"Til gul ghya, god god bola".
This Maharashtrian adage means: Take this Sweet Candy made of til , i.e.sesame, coated with jaggery or sugar) and talk sweetly day after day hereafter'. This is a sign of making peace and maintaining cordial relations, forgetting the past misunderstandings.with neighbours and friends in office.
This is the greeting words exchanged on the Makara Sankranti/ Sankramana with distributing til gul or til candies in Maharashtra and also Gujarat. This day falls on 14th January of every year when the Sun touches the extreme Southern Hemisphere at the Line of Capricorn, i.e. Makara Vritta in Sanskrit. This is the end of winter solstice when the Sun starts moving northwards, bringing warmer days. This Solar cycle is known as Uttaraayana in Sanskrit. This day Hindus everywhere take dips in Holy Rivers and pray Surya Bhagavan, the Sun God. The celebration of this Solar cycle is known by different names. In Punjab and other northern States it is called as 'Lohri, Sukrat in Central India, Bhogali Bihu in Assam and eastern India and Pongal in Tamil Nadu. This is the harvesting time and starting of new crop. Makara Sankramana festival is observed up to Ratha Saptami. In Northern India, people spend the previous night outside around a campfire and make offerings to the fire.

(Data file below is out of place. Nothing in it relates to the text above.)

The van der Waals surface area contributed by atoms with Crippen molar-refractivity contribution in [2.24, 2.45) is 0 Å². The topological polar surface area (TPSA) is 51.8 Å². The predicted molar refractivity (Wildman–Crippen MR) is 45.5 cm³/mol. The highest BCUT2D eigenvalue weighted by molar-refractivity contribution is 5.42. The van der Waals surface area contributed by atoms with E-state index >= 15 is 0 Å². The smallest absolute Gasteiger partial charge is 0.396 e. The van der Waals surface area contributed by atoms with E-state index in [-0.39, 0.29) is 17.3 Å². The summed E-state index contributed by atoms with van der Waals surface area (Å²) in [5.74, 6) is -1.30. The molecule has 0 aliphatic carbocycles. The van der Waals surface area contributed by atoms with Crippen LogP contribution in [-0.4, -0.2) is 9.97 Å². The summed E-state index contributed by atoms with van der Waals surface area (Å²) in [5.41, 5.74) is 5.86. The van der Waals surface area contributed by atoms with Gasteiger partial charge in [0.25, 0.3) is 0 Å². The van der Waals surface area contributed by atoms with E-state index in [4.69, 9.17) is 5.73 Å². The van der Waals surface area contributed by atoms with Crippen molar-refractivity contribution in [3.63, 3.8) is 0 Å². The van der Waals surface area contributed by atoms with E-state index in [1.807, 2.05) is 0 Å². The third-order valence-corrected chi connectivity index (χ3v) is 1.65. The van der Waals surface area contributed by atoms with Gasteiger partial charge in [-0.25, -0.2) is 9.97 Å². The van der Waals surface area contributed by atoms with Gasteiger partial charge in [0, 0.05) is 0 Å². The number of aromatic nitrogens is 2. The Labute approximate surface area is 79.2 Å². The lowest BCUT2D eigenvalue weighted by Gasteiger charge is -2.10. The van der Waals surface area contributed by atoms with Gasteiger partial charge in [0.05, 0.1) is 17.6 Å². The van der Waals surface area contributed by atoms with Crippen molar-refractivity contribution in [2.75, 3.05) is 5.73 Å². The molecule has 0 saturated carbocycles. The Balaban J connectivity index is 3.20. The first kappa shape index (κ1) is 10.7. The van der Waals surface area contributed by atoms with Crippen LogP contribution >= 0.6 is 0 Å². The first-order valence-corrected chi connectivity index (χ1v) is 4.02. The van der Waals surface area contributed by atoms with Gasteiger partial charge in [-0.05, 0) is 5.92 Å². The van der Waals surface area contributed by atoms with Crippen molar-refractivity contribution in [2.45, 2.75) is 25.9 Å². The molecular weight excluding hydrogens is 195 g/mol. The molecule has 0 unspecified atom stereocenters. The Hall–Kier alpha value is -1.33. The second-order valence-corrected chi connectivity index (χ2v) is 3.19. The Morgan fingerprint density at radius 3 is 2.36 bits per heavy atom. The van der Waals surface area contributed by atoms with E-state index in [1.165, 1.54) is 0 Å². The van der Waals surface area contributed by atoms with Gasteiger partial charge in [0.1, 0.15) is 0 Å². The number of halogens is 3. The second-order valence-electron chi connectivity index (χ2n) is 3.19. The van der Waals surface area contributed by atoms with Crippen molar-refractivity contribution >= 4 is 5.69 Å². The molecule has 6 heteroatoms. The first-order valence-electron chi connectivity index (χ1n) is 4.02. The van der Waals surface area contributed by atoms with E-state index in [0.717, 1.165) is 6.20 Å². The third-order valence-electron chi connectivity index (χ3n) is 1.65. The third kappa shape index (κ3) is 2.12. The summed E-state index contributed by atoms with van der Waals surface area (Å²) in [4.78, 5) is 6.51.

Sweetened 'til' is only a symbolic thing for harmonious living. The significance of eating sweetened til is that the 'til oil' produces heat, which in turn maintains our body heat to bear the acute cold. Eating seasonal fruits, like bugari (badarika = jujube) is a practice in Northern India while praying the Sun God for a specific period (say 21 days).
We wish our Readers a Happy Makara Sankranti for a renewed energy and hope,. As the adage goes, "Hopes are spread on withered hopes."